A renewed effort to fund transportation work is underway at the California statehouse. Professional drivers are eyed as major contributors for the funding plan.
An indication of just how important a transportation funding solution is in Sacramento, the first bills introduced in each chamber for the 2017 regular session address methods to raise more than $6 billion for state and local roads, trade corridors, and public transit.
Sen. Jim Beall, D-San Jose, and Assemblyman Jim Frazier, D-Oakley, are behind the funding bills, SB1 and AB1.
“Without action soon, our crumbling roads will severely affect California’s economy,” Beall said in prepared remarks.
The lawmakers offered similar plans during a recently completed special session on transportation. However, the proposals never gained momentum during a session billed as necessary to address some of the nearly $140 billion in state and local needs over the next decade.
“My commitment to passing a comprehensive funding plan that addresses California’s failing transportation system will not waiver,” Frazier stated.
The main component of the new package would raise nearly $3.8 billion mostly via increases in the gas and diesel tax rates.
A 12-cent gas tax increase is included. AB1 calls for the increase to be applied at once. SB1 would phase-in the increase over three years. The tax would be raised by 6 cents the first year, and another 3 cents each of the next two years.
Not to be outdone, the diesel rate would be increased by 20 cents to raise $600 million annually. The money would be designated for freight, trade corridors and goods movement.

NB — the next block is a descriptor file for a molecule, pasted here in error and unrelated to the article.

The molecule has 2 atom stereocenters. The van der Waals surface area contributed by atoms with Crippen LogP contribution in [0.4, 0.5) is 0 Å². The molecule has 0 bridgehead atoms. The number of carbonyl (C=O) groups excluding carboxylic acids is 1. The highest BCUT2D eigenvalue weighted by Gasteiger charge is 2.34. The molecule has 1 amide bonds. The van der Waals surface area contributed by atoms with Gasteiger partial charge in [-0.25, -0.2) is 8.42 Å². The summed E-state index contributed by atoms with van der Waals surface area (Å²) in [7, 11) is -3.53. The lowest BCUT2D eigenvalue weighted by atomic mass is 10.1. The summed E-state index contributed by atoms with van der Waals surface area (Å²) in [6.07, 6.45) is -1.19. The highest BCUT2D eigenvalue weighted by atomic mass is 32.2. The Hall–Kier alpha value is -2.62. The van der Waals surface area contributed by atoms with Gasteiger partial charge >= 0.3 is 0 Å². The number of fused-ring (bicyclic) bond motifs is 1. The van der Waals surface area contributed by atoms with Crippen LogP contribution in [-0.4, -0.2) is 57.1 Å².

California’s current collection method for fuel taxes would also be abandoned. No longer would the state Board of Equalization annually adjust the excise tax rates. Instead, the price-based tax rates would be restored.
In addition, the sales tax applied to diesel purchases would be increased. SB1 calls for a 4 percent increase while AB1 would impose a 3.5 percent increase.
Revenue from the diesel sales tax increase, however, would not directly benefit trucking. The money would be deposited into an account for transit and intercity rail projects.
The Owner-Operator Independent Drivers Association supports efforts to raise revenue for transportation work in the state. However, the group opposes any plan that calls for truckers to foot more of the responsibility to help bail the state out of its funding hole.
Additional components in the funding plan would increase annual vehicle registration fees by $38 and apply an annual $100 fee for zero-emission vehicles. The changes would raise $1.3 billion annually.
All tax and fee rates would be indexed to inflation to allow for increases every three years.
Touted as a way to benefit highways, local streets, transit, bikes and pedestrians, the Democrat-led initiative would divide new revenue between the state and local governments for road maintenance and rehabilitation.
A two-thirds majority vote is needed for passage in each chamber. The required margin was enough to derail efforts during the past year because Democrats were unable to secure enough Republicans votes.
As a result of the November election, Democrats have achieved the supermajority necessary at the statehouse to push through legislation without needing to woo any Republicans to their side.
Multiple initiatives sought by GOP lawmakers are included in the Democratic plan. The first initiative calls for establishing an Office of Transportation Inspector General to monitor the efficiency and effectiveness of agencies that spend transportation-related revenues.
A requirement to shift $500 million in existing truck weight fees back to roads is also included.
Since 2010 state lawmakers have diverted from the state’s highway account to the general fund the vehicle fees paid by commercial drivers. The revenue is used to repay transportation bond debt.
If approved, the shift would be completed over five years.
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